Generative adversarial networks (GANs)

Generative Adversarial Networks (GANs) were introduced in 2014 by Ian J. Goodfellow and co-authors. GANs perform unsupervised learning tasks in machine learning. They can be used to generate new examples that plausibly could have been drawn from the original dataset. Today,  GANs serve as the model behind image generation services including Stable Diffusion and Midjourney.


GANs consist of two neural networks that automatically discover and learn the patterns in input data: a Generator G(x) and a Discriminator D(x). Both networks play an adversarial game against one another – the generator’s aim is to fool the discriminator by producing data that are similar to those in the training set while the discriminator will try not to be fooled by identifying fake data from real data. Both of the networks work simultaneously to learn and train complex data like audio, video, or image files.


A GAN can be compared to the cat-and-mouse game between a cop and a counterfeiter, in which the counterfeiter learns to pass fake currency and the cop learns to spot it.


Both are dynamic; for example, the cop is learning as well (to continue the analogy, perhaps the central bank is flagging banknotes that snuck through), and each side continuously escalates their learning of one another’s strategies.


GANs typically work with image data and use Convolutional Neural Networks, or CNNs, as the generator and discriminator models. The reason for this may be both because the first description of the technique was in the field of computer vision and used CNNs and image data, and because of the remarkable progress that has been seen in recent years using CNNs more generally to achieve state-of-the-art results on a suite of computer vision tasks such as object detection and face recognition.



A Generator in GANs is a neural network that creates fake data and is trained using the discriminator network to improve its ability to generate plausible data. The main aim of the Generator is to make the discriminator classify its output as real.



Source: Simplilearn


The part of the GAN that trains the Generator includes:

  • noisy input vector
  • generator network, which transforms the random input into a data instance
  • discriminator network, which classifies the generated data 
  • generator loss, which penalizes the Generator for failing to dolt the discriminator


Backpropagation and gradient descent is used to adjust each weight by calculating the weight’s impact on the output.



Source: Simplilearn



The Discriminator is a neural network that identifies real data from the fake data created by the Generator. The discriminator’s training data comes from different two sources:

  • The real data instances, such as real pictures of birds, humans, currency notes, etc., are used by the Discriminator as positive samples during training.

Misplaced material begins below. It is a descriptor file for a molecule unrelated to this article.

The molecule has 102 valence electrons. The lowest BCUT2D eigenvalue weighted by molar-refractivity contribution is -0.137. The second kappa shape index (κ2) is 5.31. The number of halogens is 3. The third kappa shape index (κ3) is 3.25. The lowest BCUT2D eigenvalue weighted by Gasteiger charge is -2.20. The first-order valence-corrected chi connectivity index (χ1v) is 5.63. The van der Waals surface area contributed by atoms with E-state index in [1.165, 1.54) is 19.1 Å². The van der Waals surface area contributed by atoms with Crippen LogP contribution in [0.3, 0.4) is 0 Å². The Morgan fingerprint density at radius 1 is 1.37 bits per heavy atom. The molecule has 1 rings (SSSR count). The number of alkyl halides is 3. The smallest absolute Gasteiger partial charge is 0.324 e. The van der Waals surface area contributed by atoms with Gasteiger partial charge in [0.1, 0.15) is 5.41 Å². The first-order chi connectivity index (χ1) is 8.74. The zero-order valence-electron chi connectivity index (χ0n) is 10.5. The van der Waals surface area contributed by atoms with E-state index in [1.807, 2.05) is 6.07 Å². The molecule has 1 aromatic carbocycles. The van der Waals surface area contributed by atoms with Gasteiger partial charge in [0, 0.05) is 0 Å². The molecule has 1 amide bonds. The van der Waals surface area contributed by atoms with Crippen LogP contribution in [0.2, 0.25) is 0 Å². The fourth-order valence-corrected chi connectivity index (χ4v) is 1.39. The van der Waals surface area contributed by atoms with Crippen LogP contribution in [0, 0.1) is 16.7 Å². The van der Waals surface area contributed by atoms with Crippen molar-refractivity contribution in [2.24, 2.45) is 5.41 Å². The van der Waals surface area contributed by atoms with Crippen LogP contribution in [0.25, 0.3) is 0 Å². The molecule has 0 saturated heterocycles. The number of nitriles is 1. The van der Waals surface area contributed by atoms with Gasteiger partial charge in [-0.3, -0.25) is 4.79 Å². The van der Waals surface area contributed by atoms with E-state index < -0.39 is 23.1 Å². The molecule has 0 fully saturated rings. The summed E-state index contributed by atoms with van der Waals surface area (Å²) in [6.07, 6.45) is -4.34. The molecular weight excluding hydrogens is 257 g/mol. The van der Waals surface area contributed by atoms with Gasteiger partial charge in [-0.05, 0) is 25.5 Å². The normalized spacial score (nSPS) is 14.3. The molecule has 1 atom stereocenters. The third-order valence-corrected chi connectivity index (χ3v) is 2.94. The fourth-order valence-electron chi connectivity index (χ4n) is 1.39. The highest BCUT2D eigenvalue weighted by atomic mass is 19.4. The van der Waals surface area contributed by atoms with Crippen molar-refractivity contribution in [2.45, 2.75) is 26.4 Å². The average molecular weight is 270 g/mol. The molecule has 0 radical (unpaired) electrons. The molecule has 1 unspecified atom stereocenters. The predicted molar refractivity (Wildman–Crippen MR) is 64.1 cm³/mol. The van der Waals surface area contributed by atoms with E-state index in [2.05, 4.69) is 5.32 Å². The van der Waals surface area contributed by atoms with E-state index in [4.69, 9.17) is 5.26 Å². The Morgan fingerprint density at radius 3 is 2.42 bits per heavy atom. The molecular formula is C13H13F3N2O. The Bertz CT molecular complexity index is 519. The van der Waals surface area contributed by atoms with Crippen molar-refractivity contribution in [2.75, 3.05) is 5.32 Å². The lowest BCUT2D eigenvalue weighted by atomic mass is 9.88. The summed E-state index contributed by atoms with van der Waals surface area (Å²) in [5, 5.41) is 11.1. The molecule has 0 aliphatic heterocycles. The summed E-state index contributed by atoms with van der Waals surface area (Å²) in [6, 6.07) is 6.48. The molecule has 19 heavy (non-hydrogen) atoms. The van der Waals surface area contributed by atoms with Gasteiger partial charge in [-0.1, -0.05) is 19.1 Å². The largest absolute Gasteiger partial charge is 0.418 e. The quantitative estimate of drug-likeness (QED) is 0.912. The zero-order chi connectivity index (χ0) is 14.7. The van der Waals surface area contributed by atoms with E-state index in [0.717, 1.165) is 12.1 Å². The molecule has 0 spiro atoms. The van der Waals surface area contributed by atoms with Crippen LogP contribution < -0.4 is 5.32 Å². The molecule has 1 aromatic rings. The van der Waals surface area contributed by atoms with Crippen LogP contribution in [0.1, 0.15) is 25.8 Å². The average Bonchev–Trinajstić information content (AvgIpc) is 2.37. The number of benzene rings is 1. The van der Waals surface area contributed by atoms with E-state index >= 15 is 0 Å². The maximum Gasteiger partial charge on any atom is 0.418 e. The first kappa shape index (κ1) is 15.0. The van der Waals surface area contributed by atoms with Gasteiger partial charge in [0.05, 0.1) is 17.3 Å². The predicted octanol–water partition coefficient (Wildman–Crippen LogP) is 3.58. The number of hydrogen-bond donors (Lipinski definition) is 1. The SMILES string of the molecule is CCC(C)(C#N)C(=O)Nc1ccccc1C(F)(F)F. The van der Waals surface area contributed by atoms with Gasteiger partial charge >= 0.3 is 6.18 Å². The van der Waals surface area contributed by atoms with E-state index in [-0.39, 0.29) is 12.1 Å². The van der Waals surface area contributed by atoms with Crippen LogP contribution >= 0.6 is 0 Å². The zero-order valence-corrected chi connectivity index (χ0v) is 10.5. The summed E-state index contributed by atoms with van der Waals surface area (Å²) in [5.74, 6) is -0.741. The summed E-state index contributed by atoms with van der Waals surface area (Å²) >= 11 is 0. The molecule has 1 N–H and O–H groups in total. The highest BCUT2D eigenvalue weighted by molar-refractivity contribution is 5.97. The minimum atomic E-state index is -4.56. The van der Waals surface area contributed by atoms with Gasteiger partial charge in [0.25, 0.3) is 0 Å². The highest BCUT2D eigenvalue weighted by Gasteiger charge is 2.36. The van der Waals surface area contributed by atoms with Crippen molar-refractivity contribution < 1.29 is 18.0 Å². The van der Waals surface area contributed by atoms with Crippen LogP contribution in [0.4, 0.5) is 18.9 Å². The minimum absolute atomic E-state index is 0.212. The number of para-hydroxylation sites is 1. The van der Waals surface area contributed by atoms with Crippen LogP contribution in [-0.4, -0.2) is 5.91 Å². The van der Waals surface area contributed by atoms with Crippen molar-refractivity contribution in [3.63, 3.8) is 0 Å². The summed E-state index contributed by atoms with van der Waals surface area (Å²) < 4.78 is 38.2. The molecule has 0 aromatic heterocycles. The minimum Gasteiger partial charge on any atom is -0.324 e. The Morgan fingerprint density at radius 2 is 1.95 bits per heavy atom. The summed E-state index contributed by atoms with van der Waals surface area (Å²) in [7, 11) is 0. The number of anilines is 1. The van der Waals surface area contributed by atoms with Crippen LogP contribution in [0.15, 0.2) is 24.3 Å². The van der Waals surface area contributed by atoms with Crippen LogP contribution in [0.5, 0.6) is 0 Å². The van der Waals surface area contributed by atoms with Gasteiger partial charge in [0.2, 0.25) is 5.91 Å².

• The fake data instances created by the Generator are used as negative examples during the training process.



Source: Simplilearn


While training the discriminator, it connects to two loss functions. During discriminator training, the discriminator ignores the generator loss and just uses the discriminator loss.


In the process of training the discriminator, the discriminator classifies both real data and fake data from the generator. The discriminator loss penalizes the discriminator for misclassifying a real data instance as fake or a fake data instance as real.


The discriminator updates its weights through backpropagation from the discriminator loss through the discriminator network.



Source: Simplilearn



There are many different forms of GAN implementations:


Vanilla GAN: The most basic GAN type is called a vanilla GAN. The Generator and Discriminator in this scenario are straightforward multi-layer perceptrons. Simple stochastic gradient descent is used in vanilla GAN’s approach to try and optimize the mathematical problem.


Vanilla GAN


Conditional GAN (CGAN): CGAN is a deep learning technique that employs a number of conditional parameters. In CGAN, the Generator is given an extra parameter, “y,” to produce the necessary data. Labels are also included in the Discriminator’s input so that it can help distinguish between authentic data and artificially generated data.


Conditional GAN (CGAN)



Deep Convolutional GAN (DCGAN): DCGAN is among the most well-liked and effective GAN implementations. ConvNets are used instead of multi-layer perceptrons in their construction. Convolutional stride actually replaces max pooling in the ConvNets implementation. The layers are also not entirely connected.


Deep Convolutional GAN (DCGAN)


Super Resolution GAN (SRGAN): As the name implies, SRGAN is a method for creating a GAN that uses both a deep neural network and an adversarial network to generate higher-resolution images. This particular sort of GAN is very helpful in enhancing details in native low-resolution photos while minimizing mistakes.


Super Resolution GAN (SRGAN)



Laplacian Pyramid GAN (LAPGAN): A set of band-pass pictures that are separated by an octave and a low-frequency residual make up the Laplacian pyramid, a linear invertible image representation. This method makes use of several Generator and Discriminator networks as well as various Laplacian Pyramid levels.


The major reason this method is employed is that it results in photographs of extremely high quality. The image is initially downscaled at each pyramidal layer before being upscaled at each layer once again in a backward pass. At each of these layers, the image picks up noise from the Conditional GAN until it reaches its original size.


Laplacian Pyramid GAN (LAPGAN)






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